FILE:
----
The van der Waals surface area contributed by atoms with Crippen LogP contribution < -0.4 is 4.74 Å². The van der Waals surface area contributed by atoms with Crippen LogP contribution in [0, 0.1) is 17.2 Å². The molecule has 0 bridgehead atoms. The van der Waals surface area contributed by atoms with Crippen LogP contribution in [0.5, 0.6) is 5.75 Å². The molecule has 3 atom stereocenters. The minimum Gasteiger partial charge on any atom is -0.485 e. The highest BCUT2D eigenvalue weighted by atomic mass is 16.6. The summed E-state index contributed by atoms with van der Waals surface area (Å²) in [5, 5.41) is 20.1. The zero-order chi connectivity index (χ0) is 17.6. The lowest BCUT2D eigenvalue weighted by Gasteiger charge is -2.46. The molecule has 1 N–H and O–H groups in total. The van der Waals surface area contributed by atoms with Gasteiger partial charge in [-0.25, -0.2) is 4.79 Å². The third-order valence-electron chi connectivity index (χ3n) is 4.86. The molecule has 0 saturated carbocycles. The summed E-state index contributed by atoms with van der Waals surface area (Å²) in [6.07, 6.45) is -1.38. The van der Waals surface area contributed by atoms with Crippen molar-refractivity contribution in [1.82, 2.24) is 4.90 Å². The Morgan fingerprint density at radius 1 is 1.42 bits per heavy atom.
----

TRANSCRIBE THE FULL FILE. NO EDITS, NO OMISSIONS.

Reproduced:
The van der Waals surface area contributed by atoms with Crippen LogP contribution < -0.4 is 4.74 Å². The van der Waals surface area contributed by atoms with Crippen LogP contribution in [0, 0.1) is 17.2 Å². The molecule has 0 bridgehead atoms. The van der Waals surface area contributed by atoms with Crippen LogP contribution in [0.5, 0.6) is 5.75 Å². The molecule has 3 atom stereocenters. The minimum Gasteiger partial charge on any atom is -0.485 e. The highest BCUT2D eigenvalue weighted by atomic mass is 16.6. The summed E-state index contributed by atoms with van der Waals surface area (Å²) in [5, 5.41) is 20.1. The zero-order chi connectivity index (χ0) is 17.6. The lowest BCUT2D eigenvalue weighted by Gasteiger charge is -2.46. The molecule has 1 N–H and O–H groups in total. The van der Waals surface area contributed by atoms with Gasteiger partial charge in [-0.25, -0.2) is 4.79 Å². The third-order valence-electron chi connectivity index (χ3n) is 4.86. The molecule has 0 saturated carbocycles. The summed E-state index contributed by atoms with van der Waals surface area (Å²) in [6.07, 6.45) is -1.38. The van der Waals surface area contributed by atoms with Crippen molar-refractivity contribution in [1.82, 2.24) is 4.90 Å². The Morgan fingerprint density at radius 1 is 1.42 bits per heavy atom.